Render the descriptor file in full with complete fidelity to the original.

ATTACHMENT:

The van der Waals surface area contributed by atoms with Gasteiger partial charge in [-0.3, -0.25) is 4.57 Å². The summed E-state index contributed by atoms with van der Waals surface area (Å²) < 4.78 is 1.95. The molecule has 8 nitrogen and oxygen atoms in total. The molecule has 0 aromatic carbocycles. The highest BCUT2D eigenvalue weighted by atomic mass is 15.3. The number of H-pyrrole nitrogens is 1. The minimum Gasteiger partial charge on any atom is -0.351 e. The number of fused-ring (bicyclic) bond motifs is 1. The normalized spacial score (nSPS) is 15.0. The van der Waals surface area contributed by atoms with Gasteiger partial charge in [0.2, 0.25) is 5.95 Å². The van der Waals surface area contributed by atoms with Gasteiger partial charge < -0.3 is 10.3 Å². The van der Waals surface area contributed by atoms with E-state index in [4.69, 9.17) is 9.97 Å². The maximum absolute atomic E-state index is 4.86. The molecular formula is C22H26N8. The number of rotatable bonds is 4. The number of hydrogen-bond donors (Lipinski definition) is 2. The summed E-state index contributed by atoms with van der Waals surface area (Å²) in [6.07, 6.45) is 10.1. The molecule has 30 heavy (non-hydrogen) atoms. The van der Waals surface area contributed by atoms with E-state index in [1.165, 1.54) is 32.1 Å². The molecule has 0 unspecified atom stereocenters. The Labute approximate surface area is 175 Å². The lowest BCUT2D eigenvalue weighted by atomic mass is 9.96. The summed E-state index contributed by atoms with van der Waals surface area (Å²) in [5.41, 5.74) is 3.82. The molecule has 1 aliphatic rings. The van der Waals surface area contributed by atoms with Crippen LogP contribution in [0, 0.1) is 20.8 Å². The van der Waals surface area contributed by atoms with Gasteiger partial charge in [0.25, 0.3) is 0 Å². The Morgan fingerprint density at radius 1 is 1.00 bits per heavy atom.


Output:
The van der Waals surface area contributed by atoms with Gasteiger partial charge in [-0.3, -0.25) is 4.57 Å². The summed E-state index contributed by atoms with van der Waals surface area (Å²) < 4.78 is 1.95. The molecule has 8 nitrogen and oxygen atoms in total. The molecule has 0 aromatic carbocycles. The highest BCUT2D eigenvalue weighted by atomic mass is 15.3. The number of H-pyrrole nitrogens is 1. The minimum Gasteiger partial charge on any atom is -0.351 e. The number of fused-ring (bicyclic) bond motifs is 1. The normalized spacial score (nSPS) is 15.0. The van der Waals surface area contributed by atoms with Gasteiger partial charge in [0.2, 0.25) is 5.95 Å². The van der Waals surface area contributed by atoms with Gasteiger partial charge < -0.3 is 10.3 Å². The van der Waals surface area contributed by atoms with E-state index in [4.69, 9.17) is 9.97 Å². The maximum absolute atomic E-state index is 4.86. The molecular formula is C22H26N8. The number of rotatable bonds is 4. The number of hydrogen-bond donors (Lipinski definition) is 2. The summed E-state index contributed by atoms with van der Waals surface area (Å²) in [6.07, 6.45) is 10.1. The molecule has 30 heavy (non-hydrogen) atoms. The van der Waals surface area contributed by atoms with E-state index in [1.165, 1.54) is 32.1 Å². The molecule has 0 unspecified atom stereocenters. The Labute approximate surface area is 175 Å². The lowest BCUT2D eigenvalue weighted by atomic mass is 9.96. The summed E-state index contributed by atoms with van der Waals surface area (Å²) in [5.41, 5.74) is 3.82. The molecule has 1 aliphatic rings. The van der Waals surface area contributed by atoms with Crippen LogP contribution in [0, 0.1) is 20.8 Å². The van der Waals surface area contributed by atoms with Gasteiger partial charge in [0.25, 0.3) is 0 Å². The Morgan fingerprint density at radius 1 is 1.00 bits per heavy atom.